Italian School Uniform: Chronology--19th Century


Figure 1.--This Italian school scene was painted by Giuseppe Costantini (1844-94). It is an oil on wood entitled 'La scuola del villaggio' (The village school). The Italiam Kingdom's first census (1861) found that the average percentage of illetterate people aged more than 5 years old was 69 percent of males and 81 percent of females. Illiteracy reached 95percent in some southern provinces. At the proclamation of Kingdom of Italy (March 1861) the current Piedmont/Sardinia school law was adopted by the new Italian state. The law delegated the primary schooling to the municipalities. The primary school was free and consisted of four grades. School attendance was compulsory only in the grades 1 and 2, and only the municipalities with more than 4,000 inhabitant were required to establish grades 3 and 4. Although the attendance was compulsory in the fisrt two grades, there were no sanctions for those who ignored the law. Reforms subsequently expanded the system (1877).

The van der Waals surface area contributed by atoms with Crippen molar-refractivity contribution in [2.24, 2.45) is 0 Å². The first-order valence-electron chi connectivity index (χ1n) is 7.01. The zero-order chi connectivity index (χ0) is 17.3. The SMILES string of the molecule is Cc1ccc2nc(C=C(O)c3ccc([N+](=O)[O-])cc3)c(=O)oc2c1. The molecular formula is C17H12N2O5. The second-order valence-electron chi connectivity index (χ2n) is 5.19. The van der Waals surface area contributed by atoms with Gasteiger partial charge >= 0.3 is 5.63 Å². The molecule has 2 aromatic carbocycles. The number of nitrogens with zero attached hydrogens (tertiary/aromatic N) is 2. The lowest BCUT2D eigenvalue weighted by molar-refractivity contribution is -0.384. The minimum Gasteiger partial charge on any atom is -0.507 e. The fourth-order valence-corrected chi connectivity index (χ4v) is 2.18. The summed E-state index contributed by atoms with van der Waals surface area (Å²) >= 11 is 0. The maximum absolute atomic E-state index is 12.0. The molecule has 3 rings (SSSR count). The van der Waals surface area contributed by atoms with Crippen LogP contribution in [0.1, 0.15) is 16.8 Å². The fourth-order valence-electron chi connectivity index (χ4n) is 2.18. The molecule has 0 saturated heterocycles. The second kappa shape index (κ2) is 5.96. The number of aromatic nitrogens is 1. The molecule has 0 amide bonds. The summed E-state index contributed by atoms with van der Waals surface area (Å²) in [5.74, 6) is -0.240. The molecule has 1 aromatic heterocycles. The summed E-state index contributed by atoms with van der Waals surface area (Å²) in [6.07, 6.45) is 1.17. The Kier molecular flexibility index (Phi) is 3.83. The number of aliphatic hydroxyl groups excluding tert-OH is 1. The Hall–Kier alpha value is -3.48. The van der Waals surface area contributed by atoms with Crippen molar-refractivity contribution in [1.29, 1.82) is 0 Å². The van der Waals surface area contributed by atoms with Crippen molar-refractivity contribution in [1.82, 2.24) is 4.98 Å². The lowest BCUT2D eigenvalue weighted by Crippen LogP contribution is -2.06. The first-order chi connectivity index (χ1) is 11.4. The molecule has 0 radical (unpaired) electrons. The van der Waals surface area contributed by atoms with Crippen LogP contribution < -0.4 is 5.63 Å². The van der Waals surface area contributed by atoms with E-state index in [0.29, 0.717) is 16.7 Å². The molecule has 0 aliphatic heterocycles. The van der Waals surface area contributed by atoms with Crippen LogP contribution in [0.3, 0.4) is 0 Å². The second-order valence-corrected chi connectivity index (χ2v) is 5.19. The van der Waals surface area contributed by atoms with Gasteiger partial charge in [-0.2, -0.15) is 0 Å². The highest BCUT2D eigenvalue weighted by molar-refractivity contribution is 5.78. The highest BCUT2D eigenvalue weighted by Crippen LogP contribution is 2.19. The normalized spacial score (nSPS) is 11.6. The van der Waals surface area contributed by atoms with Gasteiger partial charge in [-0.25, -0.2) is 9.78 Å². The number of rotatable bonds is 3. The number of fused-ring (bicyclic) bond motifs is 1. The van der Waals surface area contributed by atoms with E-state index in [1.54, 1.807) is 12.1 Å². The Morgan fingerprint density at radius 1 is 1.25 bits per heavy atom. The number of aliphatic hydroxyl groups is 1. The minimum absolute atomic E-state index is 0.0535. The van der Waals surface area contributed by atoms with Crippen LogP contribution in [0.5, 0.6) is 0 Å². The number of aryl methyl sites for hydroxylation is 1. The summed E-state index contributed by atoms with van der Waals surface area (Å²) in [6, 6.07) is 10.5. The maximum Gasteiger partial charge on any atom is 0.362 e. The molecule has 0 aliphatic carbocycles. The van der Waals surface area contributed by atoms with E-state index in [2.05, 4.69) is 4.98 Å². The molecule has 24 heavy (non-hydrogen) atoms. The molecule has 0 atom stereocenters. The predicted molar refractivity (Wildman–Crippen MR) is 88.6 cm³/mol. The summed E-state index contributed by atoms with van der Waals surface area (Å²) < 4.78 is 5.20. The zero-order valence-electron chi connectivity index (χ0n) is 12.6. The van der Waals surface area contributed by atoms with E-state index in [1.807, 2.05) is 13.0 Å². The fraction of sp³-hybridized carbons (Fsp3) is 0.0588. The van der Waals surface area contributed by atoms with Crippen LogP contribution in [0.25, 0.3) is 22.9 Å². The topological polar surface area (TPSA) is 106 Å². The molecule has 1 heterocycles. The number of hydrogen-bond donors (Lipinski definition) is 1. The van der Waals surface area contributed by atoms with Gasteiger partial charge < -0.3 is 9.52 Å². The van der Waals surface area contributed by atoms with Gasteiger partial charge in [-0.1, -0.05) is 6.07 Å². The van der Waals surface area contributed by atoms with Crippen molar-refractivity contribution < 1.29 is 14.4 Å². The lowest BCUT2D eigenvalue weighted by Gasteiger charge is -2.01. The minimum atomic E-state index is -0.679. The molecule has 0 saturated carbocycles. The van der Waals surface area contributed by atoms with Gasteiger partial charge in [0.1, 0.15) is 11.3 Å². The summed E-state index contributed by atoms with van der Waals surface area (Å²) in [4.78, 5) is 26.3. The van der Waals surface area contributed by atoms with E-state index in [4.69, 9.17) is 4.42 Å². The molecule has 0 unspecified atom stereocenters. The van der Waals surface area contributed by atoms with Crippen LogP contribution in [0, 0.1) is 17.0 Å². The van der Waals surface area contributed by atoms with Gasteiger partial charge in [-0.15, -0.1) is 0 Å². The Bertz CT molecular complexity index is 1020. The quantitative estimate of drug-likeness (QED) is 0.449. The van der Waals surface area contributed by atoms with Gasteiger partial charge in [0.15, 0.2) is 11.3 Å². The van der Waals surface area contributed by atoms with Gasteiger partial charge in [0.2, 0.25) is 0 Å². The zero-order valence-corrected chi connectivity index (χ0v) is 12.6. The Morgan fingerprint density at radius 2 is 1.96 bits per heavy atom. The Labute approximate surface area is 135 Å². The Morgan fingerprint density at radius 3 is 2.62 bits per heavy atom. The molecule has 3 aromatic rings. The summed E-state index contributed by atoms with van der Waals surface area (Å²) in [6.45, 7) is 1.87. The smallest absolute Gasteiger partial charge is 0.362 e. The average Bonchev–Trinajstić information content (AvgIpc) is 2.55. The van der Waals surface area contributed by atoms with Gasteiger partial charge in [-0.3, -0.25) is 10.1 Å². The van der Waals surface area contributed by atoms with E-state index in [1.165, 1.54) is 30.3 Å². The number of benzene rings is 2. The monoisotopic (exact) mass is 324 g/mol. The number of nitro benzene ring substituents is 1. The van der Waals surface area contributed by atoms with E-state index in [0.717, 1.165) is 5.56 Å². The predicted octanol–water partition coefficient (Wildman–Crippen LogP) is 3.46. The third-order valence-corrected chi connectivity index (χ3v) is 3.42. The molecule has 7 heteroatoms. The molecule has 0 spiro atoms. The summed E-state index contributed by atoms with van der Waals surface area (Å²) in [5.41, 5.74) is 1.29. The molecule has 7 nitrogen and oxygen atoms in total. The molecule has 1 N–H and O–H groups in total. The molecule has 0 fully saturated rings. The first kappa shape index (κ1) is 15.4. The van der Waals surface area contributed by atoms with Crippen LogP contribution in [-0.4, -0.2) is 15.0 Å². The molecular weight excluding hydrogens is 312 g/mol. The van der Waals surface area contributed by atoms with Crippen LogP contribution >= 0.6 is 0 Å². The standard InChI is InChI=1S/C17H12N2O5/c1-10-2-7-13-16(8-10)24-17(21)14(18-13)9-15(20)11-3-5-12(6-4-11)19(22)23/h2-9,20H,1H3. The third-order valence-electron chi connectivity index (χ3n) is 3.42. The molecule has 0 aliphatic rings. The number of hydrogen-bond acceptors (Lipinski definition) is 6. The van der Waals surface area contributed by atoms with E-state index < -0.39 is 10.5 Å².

There was no unified Italian state at the dawn of the 19th century, meaning there was no Italian education system. Piedmont dominated the northwest. The Austrians held the northeast. The Papal states controlled central Italy. And the now French Bourbon monarchy controlled the Kingdom of Two Scilies in the south. Each of these states has different education policies which for the most part gave little attention to education. Into this mix, the French Revolution and Napoleon and the French burst and made major changes in boundaries and rularship. New ideas were introduced into very conservative societies. The first public schools were introcuded in Piedmont. Schooling was limited elsewhere in Italy, especially in the poverty-stricken south. This did not change until the Risorgimento and the unification of Italy. The Piedmont school law became the school law of unified Italy. Public education, however, continued to be very limitd, especially in the south. The major problm was financing. Municipalities in the south had limited resources to support public schools and the endemic poverty meant that many families could not support their children educational aspirations.